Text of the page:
Especially once flights started coming in with people who all needed new connecting flights, O’Hare was a crowded, teeming mass of tired and inconvenienced people throughout the afternoon and evening hours. You can see a photo I took with my phone around suppertime up there on the right.

And I want to tell you: man, was I impressed with how everyone handled it. I can say that throughout the 11 long and taxing hours I was at O’Hare, I saw only one airline employee snap at a customer and, on another occasion, only one customer get cranky with an airline employee. But that was it. I was among literally thousands of people crammed into that space for those long hours, none of them particularly wanting to be there like that. But with the two small exceptions I mentioned, everyone was kind, respectful, and, more often than not, cheerful.

I saw people offering seats to one another when there were absolutely no free seats to be found in that terminal. I saw people sharing cell phones with those around them whose own phones had dead batteries. I saw people who were standing in very long customer services lines, waiting to reschedule cancelled flights, chatting and sharing food and passing around airline phone numbers to each other so others could call from cell phones rather than stand in line. I overheard two middle aged women, who I’m almost sure did not know each other, joking that maybe they could make a stop at a bar together, have a few drinks, and then find someplace in the airport to get tattoos together. I saw one woman pass another woman going in the opposite direction and shout out, “Hey, I love your hair!” (which clearly delighted the recipient of the comment). I heard a crowd of people gathered in one of the airport bars loudly cheering a basketball game together.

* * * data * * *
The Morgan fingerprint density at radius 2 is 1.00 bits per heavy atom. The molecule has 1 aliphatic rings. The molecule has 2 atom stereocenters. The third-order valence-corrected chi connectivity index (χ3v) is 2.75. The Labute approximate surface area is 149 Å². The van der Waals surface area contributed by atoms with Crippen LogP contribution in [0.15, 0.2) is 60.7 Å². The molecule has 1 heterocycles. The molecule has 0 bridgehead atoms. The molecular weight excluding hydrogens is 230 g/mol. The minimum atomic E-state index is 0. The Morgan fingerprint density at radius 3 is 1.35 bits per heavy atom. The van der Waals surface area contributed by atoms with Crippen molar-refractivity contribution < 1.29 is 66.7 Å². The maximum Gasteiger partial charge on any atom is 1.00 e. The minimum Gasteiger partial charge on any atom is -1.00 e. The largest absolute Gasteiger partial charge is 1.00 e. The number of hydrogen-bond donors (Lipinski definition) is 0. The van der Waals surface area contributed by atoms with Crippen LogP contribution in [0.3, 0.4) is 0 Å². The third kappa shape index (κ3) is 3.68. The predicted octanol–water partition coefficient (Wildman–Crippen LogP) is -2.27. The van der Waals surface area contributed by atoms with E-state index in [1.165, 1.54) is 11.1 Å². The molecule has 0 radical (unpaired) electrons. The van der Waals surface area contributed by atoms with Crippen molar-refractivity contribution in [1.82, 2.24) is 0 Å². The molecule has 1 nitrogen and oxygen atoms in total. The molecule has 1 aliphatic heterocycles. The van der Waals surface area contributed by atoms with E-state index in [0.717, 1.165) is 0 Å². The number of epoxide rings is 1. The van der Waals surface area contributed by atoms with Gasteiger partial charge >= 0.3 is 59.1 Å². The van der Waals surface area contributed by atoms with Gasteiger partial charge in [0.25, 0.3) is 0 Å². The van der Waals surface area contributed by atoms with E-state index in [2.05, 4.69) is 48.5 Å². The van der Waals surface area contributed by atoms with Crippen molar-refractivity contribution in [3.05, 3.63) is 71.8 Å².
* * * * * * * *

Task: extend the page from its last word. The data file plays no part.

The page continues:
Around 9 pm, I saw one guy approach a gate from which a plane had just left, realizing he had missed his flight because – and I know this because he began to get irate and let everyone in the area know why he had missed it – because he’d been misinformed about the departure time from one of the airline agents. Just as he was really getting going with some loud expletives, a stranger came up to him with a smile and began commiserating and looking over the now-useless boarding ticket. I swear, after a minute, the stranger’s hand was on the guy’s shoulder, and a few minutes later they were laughing together. A few minutes after that – again, I swear this is true – I watched the guy who’d missed his flight walk away from there talking to his wife with a smile on his face.

Oh, and here’s one of my favorites: I saw a crowd of people waiting in a very, very long airline customer service line sing “Happy Birthday” to one of the people in line with them.

For what it’s worth, I’m also happy to mention that I was flying United Airlines this time, and their employees were – both at the airport and on phone as I tried to make new arrangements to get home – nothing but patient, cheerful, helpful, and quick to try to get things back on track. In the midst of what must have been an onslaught of customers wanting new flight arrangements, I was able to talk to a human being within three minutes of dialing their customer service number and had a new flight scheduled within another five minutes.

And so, humanity, or the portion of it who found themselves stuck with me at O’Hare yesterday, here’s to you. I was impressed yesterday. You did good!

Categories: people, solidarity | Leave a comment